Finally, and most importantly, whenever I endure experiences such as the one described, I am refreshed of just how utterly important it is for all of us to choose our words wisely and precisely. Even if we do not intend to cause harm by our words, the possibility of that happening is always present. When people say "I don't want to get diabetes," I am not sure they realize just how terrible this statement sounds leaving their lips. In my mind, my first reaction is that I would never say anything like this, but then again, I have this reaction because I am type 1 diabetic. Similarly, would you ever make the statement "I don't want to get cancer" when offered a free session in a tanning bed or "I don't want to get liver damage" when offered a beer? No, because there are so many genetic and epigenetic factors that can contribute to cancer diagnoses and the same goes for liver failure.

It sounds absurd to even read those two examples. How can somebody solely correlate tanning beds with "getting" cancer and beer with "getting" liver damage when there is an abundance of other contributing factors as well as different types of levels of severity regarding these health issues? Well, I ask myself the same question regarding the statement of "I don't want to get diabetes" when somebody is offered something sweet. How can somebody solely correlate sugar with "getting" diabetes when there are so many other factors that are potentially involved? While it is possible that these pairs are related in terms of causation to some extent (tanning beds/cancer, beer/liver damage, sugar/diabetes) there are so many things that we do not know exactly and making generalized statements like my examples above prove to be inappropriate.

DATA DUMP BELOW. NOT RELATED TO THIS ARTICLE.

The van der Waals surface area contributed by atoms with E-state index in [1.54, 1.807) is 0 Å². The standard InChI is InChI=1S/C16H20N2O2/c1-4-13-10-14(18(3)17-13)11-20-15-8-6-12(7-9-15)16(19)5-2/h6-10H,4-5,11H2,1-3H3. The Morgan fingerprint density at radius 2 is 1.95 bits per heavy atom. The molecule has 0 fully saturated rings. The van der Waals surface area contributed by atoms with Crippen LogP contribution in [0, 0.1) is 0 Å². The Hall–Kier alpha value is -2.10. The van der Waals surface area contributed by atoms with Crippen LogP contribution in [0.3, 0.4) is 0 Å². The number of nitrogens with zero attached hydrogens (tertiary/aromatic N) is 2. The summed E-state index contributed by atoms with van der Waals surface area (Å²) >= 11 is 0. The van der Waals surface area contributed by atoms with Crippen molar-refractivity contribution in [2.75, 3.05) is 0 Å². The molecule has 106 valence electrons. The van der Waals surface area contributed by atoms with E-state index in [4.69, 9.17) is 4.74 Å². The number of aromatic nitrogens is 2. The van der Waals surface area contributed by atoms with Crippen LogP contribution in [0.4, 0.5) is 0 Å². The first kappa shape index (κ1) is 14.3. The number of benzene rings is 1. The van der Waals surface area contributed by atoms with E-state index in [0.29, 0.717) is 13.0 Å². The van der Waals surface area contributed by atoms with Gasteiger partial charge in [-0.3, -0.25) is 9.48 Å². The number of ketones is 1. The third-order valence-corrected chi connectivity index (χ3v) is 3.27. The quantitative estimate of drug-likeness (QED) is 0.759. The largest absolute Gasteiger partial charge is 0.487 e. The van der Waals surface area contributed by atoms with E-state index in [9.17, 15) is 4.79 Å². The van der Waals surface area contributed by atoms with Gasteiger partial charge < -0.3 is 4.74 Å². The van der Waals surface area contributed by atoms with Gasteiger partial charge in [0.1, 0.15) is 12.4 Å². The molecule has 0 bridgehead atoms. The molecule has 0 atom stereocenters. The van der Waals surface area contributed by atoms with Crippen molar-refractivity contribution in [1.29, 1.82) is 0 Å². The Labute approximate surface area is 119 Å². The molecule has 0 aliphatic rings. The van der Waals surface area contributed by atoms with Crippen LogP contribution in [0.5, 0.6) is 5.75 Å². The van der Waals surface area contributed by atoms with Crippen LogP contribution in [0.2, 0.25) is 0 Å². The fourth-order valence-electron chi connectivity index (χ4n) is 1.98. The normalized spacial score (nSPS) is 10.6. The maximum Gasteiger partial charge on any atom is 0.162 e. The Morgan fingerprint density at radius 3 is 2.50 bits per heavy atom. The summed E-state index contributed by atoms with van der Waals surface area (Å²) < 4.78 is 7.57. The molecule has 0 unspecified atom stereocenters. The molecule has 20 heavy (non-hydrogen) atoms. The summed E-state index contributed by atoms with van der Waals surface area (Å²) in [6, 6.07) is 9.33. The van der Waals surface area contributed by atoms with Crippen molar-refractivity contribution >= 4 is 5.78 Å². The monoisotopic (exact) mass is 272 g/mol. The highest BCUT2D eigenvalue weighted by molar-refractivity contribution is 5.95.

It sounds absurd because it is absurd.

Thus, let's all strive to create an environment where we do not make people feel ashamed or uncomfortable based on ignorant statements regarding health conditions that we may or may not know anything about. You never know what people are going through or how a genetic condition, health issue, or disease affects them. Furthermore, you never know what health experiences you will one day be exposed to, whether that condition will affect you personally or if it will affect a close family member or friend. Either way, it will change your perspective immensely.

I vow to always choose my words carefully and thoughtfully to ensure that I can clearly articulate a point with consideration for whoever is present in my audience; you should too.